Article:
A 24-year-old male presents with priapism and is found to have a grossly elevated white cell count of 450 × 109/l. Haemoglobin is 10.4 g/dl and platelets 620 × 109/l. Clinical examination reveals splenomegaly at 7 cm below the costal margin and subsequently a diagnosis of chronic myeloid leukaemia (CML) is made following bone marrow examination and cytogenetic analysis. The patient has two brothers who are fit and well.
What would be the optimum initial management of this patient?
How should his response to treatment be monitored?
What is the role of allogeneic stem cell transplantation in the management of this condition?
Management of CML has been revolutionized in the last few years by the emergence of tyrosine kinase inhibitors, notably imatinib mesylate, which has been shown to be superior in terms of haematological, cytogenetic and molecular responses to the previous best non-transplant treatment with interferon-α.1 This major advance in the management of the disease was recognized in the UK by the National Institute for Clinical Excellence in 2002, when it announced that imatinib therapy was the recommended first-line treatment for all newly diagnosed patients.2 Subsequent follow-up of patients treated with imatinib has confirmed that cytogenetic responses are durable, with 85% of patients expected to achieve a major cytogenetic response within 1 year of therapy. Recent data that have emerged following the 5-year analysis of imatinib-treated patients have confirmed that responses are not only durable but that cytogenetic and molecular responses, as measured by reduction in quantitative real-time reverse transcription–polymerase chain reaction (RT–PCR) testing for the BCR-ABL gene, may improve with time.3 The question for the management of young patients with the disease is what, if any, is the continued role for allogeneic stem cell transplantation (alloSCT).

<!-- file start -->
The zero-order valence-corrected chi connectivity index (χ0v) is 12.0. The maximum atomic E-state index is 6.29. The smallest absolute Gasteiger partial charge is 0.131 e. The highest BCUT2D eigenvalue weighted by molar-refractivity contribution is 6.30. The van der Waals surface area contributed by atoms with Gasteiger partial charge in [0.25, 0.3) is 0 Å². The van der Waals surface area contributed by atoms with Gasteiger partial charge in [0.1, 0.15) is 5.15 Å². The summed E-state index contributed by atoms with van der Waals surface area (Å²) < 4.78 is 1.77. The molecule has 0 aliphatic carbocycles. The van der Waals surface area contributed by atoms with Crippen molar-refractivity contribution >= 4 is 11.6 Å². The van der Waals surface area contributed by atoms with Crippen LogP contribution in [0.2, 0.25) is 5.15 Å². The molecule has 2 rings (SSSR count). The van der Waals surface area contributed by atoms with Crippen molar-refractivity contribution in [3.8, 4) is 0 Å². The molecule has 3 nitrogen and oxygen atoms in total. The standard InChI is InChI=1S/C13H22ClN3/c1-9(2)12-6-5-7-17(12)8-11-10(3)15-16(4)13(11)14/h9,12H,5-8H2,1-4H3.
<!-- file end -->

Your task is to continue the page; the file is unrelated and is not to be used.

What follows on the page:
Allogeneic stem cell transplantation is by convention the only proven curative treatment for the disease, with 5-year survival rates of 75% for sibling transplants performed in the first chronic phase of the disease within 1 year of diagnosis. However, the toxicity associated with transplantation may be increased when using an unrelated donor, and quality of life may be significantly affected by the complications of bone marrow transplantation, notably graft-versus-host disease. There are a variety of donor and transplant factors that may impact on outcome which have been evaluated to produce a prognostic scoring system – the European Blood and Marrow Transplantation (EBMT) or ‘Gratwohl’ score – which may help in selecting patients for transplant based on expected outcome (Table 21.1).
Table 21.1The European Blood and Marrow Transplantation (EBMT) score |Favorite Table|Download (.pdf) Table 21.1 The European Blood and Marrow Transplantation (EBMT) score
|Risk factor || ||Score |
|Disease stage ||chronic phase ||0 |
| ||accelerated phase ||1 |
| ||blast crisis ||2 |
|Age ||<20 years ||0 |
| ||20–40 years ||1 |
| ||>40 years ||2 |